Swellable Hydrogel-based Systems for Controlled Drug Delivery
Book chapter, 2016

The controlled delivery of drugs can be effectively obtained using systems based on hydrogels. Tablets, to be orally administered, represent the simplest and the most traditional dosage systems based on hydrogel. Their formulation and preparation require to mix and to compress, in proper ratios, various excipients, including a swellable polymer and a drug. Carriers for controlled release systems are usually cross-linked polymers able to form hydrogels that show peculiar release mechanisms, where both diffusion and tablet swelling play important roles. When a dry swellable hydrogel-based matrix is immersed in a physiological fluid, this starts to penetrate inside the polymeric hydrophilic matrix. When a certain solvent concentration is reached, the polymeric chains unfold due to a glass–rubber transition, and a gel-like layer is formed. In the swollen region, the drug molecules can easily diffuse toward the outer dissolution medium, once they are dissolved. The polymer network became extremely hydrated where the swollen matrix is in contact with the outer medium, and processes like chain disentanglement take place, “eroding” the matrix. This chapter is focused on the analysis of the state of the art about the uses of carriers for controlled release systems composed by hydrogel-based matrices. This analysis has been performed studying in deep both the experimental and the modeling techniques which have been investigated over the years to characterize all the phenomena involved during the drug release.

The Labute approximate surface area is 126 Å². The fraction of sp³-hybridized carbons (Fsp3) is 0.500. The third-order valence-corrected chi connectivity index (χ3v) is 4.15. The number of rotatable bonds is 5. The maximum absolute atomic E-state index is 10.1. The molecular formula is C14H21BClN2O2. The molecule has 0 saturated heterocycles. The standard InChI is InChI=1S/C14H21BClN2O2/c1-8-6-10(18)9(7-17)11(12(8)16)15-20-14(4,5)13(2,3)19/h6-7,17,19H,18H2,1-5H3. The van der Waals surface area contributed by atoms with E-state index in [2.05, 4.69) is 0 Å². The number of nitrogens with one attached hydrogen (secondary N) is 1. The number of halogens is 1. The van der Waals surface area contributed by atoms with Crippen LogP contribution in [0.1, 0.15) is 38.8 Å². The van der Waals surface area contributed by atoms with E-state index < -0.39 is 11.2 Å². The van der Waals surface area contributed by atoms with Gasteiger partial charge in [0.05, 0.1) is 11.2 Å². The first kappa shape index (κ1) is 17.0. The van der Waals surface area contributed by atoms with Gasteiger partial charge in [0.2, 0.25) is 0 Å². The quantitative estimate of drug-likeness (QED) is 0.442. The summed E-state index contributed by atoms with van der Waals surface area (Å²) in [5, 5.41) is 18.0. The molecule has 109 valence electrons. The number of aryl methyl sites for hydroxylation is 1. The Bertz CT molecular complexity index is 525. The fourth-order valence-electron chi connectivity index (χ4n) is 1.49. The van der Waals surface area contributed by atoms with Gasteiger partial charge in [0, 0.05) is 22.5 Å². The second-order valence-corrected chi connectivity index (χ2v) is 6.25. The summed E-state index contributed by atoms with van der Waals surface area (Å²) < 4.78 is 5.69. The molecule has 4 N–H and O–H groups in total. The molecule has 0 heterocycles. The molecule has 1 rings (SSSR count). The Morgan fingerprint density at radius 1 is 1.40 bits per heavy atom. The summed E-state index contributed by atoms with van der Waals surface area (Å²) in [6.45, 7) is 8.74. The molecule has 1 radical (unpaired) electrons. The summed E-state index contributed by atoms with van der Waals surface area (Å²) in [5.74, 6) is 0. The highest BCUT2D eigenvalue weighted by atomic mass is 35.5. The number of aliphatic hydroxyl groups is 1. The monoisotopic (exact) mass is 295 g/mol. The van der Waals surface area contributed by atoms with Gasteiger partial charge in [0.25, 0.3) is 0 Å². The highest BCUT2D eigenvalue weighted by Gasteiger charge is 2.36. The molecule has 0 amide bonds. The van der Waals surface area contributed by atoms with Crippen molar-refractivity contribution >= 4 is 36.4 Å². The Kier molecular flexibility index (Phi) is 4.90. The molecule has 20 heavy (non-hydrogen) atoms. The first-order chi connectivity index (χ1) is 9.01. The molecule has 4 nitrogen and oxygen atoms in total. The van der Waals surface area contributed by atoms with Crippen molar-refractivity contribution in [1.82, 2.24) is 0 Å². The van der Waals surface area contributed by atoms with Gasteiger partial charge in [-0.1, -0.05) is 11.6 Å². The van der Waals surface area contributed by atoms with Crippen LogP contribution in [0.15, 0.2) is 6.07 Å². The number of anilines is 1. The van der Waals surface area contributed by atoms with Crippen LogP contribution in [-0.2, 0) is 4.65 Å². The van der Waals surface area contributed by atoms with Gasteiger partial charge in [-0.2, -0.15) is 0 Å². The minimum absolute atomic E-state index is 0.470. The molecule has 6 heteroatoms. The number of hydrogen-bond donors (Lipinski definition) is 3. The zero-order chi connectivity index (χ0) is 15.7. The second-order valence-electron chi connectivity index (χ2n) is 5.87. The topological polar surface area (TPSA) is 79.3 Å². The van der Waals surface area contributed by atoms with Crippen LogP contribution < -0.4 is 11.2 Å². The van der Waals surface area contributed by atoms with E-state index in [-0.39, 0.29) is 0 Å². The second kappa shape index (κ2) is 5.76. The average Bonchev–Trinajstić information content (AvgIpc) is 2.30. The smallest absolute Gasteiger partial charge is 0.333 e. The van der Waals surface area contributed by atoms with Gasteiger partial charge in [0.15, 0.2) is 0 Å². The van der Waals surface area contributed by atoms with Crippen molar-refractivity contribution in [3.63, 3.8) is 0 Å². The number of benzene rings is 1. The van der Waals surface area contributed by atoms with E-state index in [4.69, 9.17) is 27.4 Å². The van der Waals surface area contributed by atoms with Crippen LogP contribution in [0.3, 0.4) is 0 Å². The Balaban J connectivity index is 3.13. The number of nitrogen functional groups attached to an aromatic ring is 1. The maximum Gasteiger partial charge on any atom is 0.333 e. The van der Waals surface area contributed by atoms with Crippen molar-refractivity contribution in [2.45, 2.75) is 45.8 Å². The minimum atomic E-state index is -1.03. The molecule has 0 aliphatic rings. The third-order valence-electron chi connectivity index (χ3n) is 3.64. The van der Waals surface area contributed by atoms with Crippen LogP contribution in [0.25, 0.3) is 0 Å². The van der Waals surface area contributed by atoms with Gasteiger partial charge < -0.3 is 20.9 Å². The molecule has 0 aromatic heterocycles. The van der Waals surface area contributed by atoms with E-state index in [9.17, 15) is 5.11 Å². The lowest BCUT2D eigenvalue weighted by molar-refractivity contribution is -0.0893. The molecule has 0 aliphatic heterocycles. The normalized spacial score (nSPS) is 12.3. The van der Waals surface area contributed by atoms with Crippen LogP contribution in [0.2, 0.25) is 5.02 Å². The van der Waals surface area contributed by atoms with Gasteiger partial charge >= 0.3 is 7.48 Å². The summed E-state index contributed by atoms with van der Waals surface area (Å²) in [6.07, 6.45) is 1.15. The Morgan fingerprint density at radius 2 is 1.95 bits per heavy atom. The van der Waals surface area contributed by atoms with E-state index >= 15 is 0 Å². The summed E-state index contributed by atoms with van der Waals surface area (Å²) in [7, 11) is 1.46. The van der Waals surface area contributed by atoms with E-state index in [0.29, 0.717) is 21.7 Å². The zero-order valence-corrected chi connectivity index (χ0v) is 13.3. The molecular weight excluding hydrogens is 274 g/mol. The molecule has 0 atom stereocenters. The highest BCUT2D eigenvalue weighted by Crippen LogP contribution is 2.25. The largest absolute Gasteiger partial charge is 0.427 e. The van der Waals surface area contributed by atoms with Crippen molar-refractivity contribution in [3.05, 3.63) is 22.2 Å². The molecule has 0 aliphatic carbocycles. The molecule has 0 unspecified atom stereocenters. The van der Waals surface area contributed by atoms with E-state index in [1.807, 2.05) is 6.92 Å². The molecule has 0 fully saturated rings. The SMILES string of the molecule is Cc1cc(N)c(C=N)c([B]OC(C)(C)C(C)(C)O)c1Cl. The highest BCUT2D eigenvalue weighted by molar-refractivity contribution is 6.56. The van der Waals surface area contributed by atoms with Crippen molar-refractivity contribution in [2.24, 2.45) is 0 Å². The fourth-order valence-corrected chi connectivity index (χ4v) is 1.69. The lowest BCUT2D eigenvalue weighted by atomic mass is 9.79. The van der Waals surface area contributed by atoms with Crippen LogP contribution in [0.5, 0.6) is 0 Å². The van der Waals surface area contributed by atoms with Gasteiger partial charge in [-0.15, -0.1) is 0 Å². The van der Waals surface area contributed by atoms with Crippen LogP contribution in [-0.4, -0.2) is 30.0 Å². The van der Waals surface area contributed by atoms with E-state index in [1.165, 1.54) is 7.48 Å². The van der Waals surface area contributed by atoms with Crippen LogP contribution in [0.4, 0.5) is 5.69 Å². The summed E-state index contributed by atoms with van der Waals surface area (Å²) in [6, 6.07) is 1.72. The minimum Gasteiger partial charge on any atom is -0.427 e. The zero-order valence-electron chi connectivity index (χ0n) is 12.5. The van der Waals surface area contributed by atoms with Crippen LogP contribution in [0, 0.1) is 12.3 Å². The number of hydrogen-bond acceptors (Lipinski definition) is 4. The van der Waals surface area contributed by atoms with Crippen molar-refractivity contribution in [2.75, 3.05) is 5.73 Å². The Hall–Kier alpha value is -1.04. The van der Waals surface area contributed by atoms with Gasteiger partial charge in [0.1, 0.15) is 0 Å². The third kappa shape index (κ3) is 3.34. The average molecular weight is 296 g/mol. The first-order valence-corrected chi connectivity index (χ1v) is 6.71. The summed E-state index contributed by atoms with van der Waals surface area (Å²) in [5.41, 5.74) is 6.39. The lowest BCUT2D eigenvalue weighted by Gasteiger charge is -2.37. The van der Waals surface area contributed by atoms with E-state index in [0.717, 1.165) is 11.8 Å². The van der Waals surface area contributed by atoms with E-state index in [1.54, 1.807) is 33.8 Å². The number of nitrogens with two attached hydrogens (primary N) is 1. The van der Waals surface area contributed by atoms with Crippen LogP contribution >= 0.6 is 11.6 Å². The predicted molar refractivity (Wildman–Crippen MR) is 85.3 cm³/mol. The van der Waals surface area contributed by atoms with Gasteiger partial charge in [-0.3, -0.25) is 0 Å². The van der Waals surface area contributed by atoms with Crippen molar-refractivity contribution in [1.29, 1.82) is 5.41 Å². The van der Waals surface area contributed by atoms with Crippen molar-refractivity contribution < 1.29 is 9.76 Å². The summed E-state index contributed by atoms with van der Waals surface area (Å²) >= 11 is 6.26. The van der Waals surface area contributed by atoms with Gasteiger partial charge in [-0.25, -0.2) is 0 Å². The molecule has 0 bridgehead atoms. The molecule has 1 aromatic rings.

Hydrogels

Characterization

Modeling

Controlled drug delivery

Author

Diego Caccavo

Sara Cascone

Gaetano Lamberti

Anna Angela Barba

Anette Larsson

SuMo Biomaterials

Chalmers, Chemistry and Chemical Engineering, Applied Chemistry, Pharmaceutical Technology

Smart Drug Delivery System

388-

Subject Categories

Materials Chemistry

Other Materials Engineering

Areas of Advance

Materials Science

ISBN

978-953-51-2247-0

More information

Latest update

8/18/2020